Meat Alternatives Will Let Kids Ditch Hamburgers For Happier Meals
Plant-based meat alternatives may sound like science fiction to parents, but kids will accept them as normal. And that's very good news.
On May 2, Beyond Meat became the first plant-based meat company to go pub, listing its shares on the NASDAQ and seeing a nearly 600 percent spike over the ensuing months. Meanwhile, the companies chief potential competitor Impossible Foods has publicly flirted with the idea of an IPO while collecting massive investments from, among others, Serena Williams, Katy Perry Jay-Z, Will.i.am, Jaden Smith, and Paul George. The two companies are now valued at a more than $6 billion and their products are proliferating in fast food joints — the Impossible burger is a hit at Burger King — and grocery stores — Beyond Burgers and Beyond Sausages stand out in the frozen food aisle.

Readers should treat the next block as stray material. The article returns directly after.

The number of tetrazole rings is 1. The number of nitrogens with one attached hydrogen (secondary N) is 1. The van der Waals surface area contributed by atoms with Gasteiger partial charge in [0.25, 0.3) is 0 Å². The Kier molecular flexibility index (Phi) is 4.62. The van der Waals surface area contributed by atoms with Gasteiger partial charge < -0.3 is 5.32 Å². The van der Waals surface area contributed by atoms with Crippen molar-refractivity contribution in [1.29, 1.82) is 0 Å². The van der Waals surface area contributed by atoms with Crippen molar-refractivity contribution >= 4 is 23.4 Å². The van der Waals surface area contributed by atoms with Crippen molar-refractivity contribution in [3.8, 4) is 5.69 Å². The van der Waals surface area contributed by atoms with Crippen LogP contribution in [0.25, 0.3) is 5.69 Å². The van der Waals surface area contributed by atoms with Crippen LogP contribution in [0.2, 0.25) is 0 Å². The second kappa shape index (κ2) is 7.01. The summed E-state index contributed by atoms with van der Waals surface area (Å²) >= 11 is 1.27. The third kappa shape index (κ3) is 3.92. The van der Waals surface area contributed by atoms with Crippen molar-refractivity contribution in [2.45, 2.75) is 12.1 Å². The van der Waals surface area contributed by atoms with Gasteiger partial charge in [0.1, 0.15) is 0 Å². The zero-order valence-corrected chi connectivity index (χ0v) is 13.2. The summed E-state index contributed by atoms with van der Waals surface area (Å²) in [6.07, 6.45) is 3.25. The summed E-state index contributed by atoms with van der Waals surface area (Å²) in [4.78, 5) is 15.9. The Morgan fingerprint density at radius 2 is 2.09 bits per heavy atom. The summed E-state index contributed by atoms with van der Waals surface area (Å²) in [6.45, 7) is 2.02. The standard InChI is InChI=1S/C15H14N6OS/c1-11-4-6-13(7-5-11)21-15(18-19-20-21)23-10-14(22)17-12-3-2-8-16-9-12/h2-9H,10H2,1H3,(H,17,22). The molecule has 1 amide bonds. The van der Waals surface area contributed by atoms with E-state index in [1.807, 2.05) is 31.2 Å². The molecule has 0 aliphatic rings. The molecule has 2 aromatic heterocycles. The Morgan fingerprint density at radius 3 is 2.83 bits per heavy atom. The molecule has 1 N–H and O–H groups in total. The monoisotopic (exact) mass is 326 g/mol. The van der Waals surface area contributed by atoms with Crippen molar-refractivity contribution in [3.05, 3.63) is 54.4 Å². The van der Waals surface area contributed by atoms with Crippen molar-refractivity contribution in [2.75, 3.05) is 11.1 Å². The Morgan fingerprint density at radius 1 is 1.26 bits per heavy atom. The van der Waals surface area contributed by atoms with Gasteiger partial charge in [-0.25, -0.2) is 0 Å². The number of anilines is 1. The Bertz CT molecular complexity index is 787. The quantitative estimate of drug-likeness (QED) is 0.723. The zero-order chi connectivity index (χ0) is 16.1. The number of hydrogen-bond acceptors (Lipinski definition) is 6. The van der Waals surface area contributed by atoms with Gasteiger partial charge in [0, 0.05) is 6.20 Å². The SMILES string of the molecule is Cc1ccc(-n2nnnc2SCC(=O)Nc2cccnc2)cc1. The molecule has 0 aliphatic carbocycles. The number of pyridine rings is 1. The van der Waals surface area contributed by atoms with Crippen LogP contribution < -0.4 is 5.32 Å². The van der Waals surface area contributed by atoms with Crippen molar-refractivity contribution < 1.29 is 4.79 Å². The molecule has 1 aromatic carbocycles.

Does this mean that today’s children will grow to be, as Richard Branson has suggested, shocked that their parent tolerated the presence of slaughterhouses in the industrial food chain? Perhaps. Most vegans and vegetarians in America are under 50 and food industry experts have long suggested that Millennials, who constitute the bulk of new parents, and members of Generation Z are early food adopters. But with the average American still consuming some 222.2 pounds of beef annually, plenty has to change before meatless meat becomes a staple of family dinners.